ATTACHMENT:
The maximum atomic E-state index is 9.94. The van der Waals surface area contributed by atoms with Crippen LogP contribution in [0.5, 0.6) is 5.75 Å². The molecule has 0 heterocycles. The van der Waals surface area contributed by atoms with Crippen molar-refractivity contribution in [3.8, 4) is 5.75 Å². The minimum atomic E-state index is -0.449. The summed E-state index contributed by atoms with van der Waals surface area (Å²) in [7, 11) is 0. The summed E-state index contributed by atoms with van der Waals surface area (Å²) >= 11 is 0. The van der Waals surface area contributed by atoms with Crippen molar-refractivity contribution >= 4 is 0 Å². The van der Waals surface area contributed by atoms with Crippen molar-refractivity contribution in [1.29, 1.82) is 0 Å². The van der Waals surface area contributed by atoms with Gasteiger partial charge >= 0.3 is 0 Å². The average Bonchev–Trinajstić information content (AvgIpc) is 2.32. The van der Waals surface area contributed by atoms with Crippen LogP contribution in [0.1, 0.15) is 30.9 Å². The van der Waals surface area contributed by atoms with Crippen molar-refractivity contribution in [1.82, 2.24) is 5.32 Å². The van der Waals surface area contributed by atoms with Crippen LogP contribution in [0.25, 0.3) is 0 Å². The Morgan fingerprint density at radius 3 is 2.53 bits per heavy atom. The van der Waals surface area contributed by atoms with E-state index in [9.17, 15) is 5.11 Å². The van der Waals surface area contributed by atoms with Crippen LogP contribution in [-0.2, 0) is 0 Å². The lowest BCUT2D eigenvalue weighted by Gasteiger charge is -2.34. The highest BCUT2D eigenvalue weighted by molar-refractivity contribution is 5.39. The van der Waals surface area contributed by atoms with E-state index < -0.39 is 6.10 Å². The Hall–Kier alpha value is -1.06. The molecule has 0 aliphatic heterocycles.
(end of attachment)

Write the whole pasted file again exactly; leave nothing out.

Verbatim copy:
The maximum atomic E-state index is 9.94. The van der Waals surface area contributed by atoms with Crippen LogP contribution in [0.5, 0.6) is 5.75 Å². The molecule has 0 heterocycles. The van der Waals surface area contributed by atoms with Crippen molar-refractivity contribution in [3.8, 4) is 5.75 Å². The minimum atomic E-state index is -0.449. The summed E-state index contributed by atoms with van der Waals surface area (Å²) in [7, 11) is 0. The summed E-state index contributed by atoms with van der Waals surface area (Å²) >= 11 is 0. The van der Waals surface area contributed by atoms with Crippen molar-refractivity contribution >= 4 is 0 Å². The van der Waals surface area contributed by atoms with Crippen molar-refractivity contribution in [1.29, 1.82) is 0 Å². The van der Waals surface area contributed by atoms with Gasteiger partial charge >= 0.3 is 0 Å². The average Bonchev–Trinajstić information content (AvgIpc) is 2.32. The van der Waals surface area contributed by atoms with Crippen LogP contribution in [0.1, 0.15) is 30.9 Å². The van der Waals surface area contributed by atoms with Crippen molar-refractivity contribution in [1.82, 2.24) is 5.32 Å². The van der Waals surface area contributed by atoms with Crippen LogP contribution in [0.25, 0.3) is 0 Å². The Morgan fingerprint density at radius 3 is 2.53 bits per heavy atom. The van der Waals surface area contributed by atoms with E-state index in [9.17, 15) is 5.11 Å². The van der Waals surface area contributed by atoms with Crippen LogP contribution in [-0.2, 0) is 0 Å². The lowest BCUT2D eigenvalue weighted by Gasteiger charge is -2.34. The highest BCUT2D eigenvalue weighted by molar-refractivity contribution is 5.39. The van der Waals surface area contributed by atoms with E-state index < -0.39 is 6.10 Å². The Hall–Kier alpha value is -1.06. The molecule has 0 aliphatic heterocycles.